A recipient may wish to include the following clause: The receipt of confidential information shall
not constitute an admission as to its novelty or patentability”.
In other words, the recipient wants to keep his options open, foremost among them being to chal-
lenge the validity of your intellectual property.
Needless to say, you should avoid such a clause like the plague.
On the other hand, you may wish to state for the record that your disclosure of confidential infor-
mation does not constitute a representation, warranty or guarantee to the recipient that such confi-
dential information does not infringe the patents or other intellectual property rights of third parties.
Such a clause is entirely reasonable within the context of a non-disclosure agreement. It may be
entirely unreasonable in the context of another agreement.
Understandably, the recipient might seek exactly such a representation from you before entering
into a more formal relationship with you.
You will find that many clauses that might be entirely appropriate in a joint venture or licence
agreement are inappropriate in a non-disclosure agreement. This is due to the narrower scope of a
Inaccurate or Incomplete Information
You may come across the following clause:
The discloser shall not be liable for any errors or omissions in the confidential information. The
discloser does not make any representations or warranties concerning the use of the confiden-
tial information or the results to be obtained therefrom. There are no representations or war-
ranties concerning the accuracy or completeness of the confidential information. The recipient
should satisfy itself through independent inquiry and investigation in respect to these matters.
This may surprise you but I generally accept these disclaimers when I represent recipients of con-
Don’t get the wrong idea. I’m no pushover. I’m simply biding my time. I would never allow these
disclaimers to appear in a more formal agreement.
In a licence agreement, for example, the licensee is certainly entitled to representations and war-
ranties that the confidential information is free of errors or omissions. The licensee is also entitled to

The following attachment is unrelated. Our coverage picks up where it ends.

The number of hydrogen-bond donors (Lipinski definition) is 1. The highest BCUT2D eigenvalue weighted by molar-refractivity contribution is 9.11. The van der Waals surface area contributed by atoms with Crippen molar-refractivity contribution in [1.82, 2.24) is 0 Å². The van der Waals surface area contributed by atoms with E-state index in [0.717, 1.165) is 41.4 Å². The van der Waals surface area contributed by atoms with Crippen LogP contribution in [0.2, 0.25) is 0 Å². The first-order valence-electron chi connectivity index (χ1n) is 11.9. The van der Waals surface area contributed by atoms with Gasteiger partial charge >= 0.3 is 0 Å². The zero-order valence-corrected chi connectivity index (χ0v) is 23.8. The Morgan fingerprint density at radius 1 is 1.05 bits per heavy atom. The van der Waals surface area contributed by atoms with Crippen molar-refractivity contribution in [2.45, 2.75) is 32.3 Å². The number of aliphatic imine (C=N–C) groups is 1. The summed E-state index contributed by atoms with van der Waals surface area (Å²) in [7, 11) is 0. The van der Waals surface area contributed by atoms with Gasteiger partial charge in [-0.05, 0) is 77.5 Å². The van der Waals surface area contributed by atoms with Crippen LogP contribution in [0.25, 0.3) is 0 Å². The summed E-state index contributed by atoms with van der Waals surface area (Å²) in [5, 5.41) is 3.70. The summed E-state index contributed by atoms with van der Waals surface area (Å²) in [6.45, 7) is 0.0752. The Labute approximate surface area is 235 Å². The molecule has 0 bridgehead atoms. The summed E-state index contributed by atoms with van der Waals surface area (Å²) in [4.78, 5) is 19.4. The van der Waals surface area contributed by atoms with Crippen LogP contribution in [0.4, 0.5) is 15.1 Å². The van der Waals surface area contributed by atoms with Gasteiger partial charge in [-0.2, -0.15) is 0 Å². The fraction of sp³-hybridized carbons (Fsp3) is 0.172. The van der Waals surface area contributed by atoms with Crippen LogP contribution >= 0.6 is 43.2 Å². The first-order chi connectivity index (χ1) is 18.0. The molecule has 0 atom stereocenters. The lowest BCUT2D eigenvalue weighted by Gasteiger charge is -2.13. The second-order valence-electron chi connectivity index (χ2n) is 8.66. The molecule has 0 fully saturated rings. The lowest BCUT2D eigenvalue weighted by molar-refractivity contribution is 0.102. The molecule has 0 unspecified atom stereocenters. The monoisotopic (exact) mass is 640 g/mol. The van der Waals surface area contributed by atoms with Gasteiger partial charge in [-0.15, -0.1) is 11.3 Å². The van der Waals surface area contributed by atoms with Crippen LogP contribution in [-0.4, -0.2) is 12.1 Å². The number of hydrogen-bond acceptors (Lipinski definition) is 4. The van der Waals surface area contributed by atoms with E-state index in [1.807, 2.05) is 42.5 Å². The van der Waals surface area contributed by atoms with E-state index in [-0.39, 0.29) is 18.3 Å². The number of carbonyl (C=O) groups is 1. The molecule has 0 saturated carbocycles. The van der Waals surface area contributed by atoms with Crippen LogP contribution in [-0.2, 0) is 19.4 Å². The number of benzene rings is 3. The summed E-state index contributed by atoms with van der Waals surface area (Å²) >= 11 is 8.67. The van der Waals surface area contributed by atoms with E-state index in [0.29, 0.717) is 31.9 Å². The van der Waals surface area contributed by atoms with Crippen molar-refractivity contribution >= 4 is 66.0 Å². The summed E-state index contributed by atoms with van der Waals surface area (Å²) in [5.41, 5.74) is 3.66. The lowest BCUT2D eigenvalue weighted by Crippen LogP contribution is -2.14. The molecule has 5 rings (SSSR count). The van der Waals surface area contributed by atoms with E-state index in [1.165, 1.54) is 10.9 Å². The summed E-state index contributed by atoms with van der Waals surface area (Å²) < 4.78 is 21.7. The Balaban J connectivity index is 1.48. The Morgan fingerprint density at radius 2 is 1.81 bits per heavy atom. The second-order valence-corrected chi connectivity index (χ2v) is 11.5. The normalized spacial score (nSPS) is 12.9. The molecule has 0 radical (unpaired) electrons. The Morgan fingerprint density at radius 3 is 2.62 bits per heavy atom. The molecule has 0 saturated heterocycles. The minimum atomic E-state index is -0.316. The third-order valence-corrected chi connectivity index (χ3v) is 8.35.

rely upon the completeness and the accuracy of the information.
The licensee may even be entitled to representations concerning its use of the confidential infor-
mation and the results to be obtained.
It is purely a case of timing. In a non-disclosure agreement, it is not worth fighting over these is-
sues since the relationship may never go any further.
A Practical Guide to Non-Disclosure Agreements Page 39
Besides, rarely does a recipient sustain any harm if it turns out that the confidential information
was not as represented to it. The only cost would be the time and expense of evaluating the confi-
Of course, this would not be so if the non-disclosure agreement anticipated more extensive uses
of the confidential information by the recipient. These might include the manufacture of prototypes or
the conduct of a test market.
But in the typical garden-variety situation where the recipient is receiving confidential information
solely for purposes of intellectual evaluation, the recipient can be rather relaxed about these dis-
Information Not Up-to-Date
In the same vein, the discloser may wish to state that the confidential information might not be cur-
rent as at the date of its disclosure.
Normally, the discloser has no obligation to update information previously furnished to the recipi-
Again, the currency of confidential information is not of any great consequence to the recipient at
such a preliminary stage as a non-disclosure agreement. Once the recipient negotiates a full-blown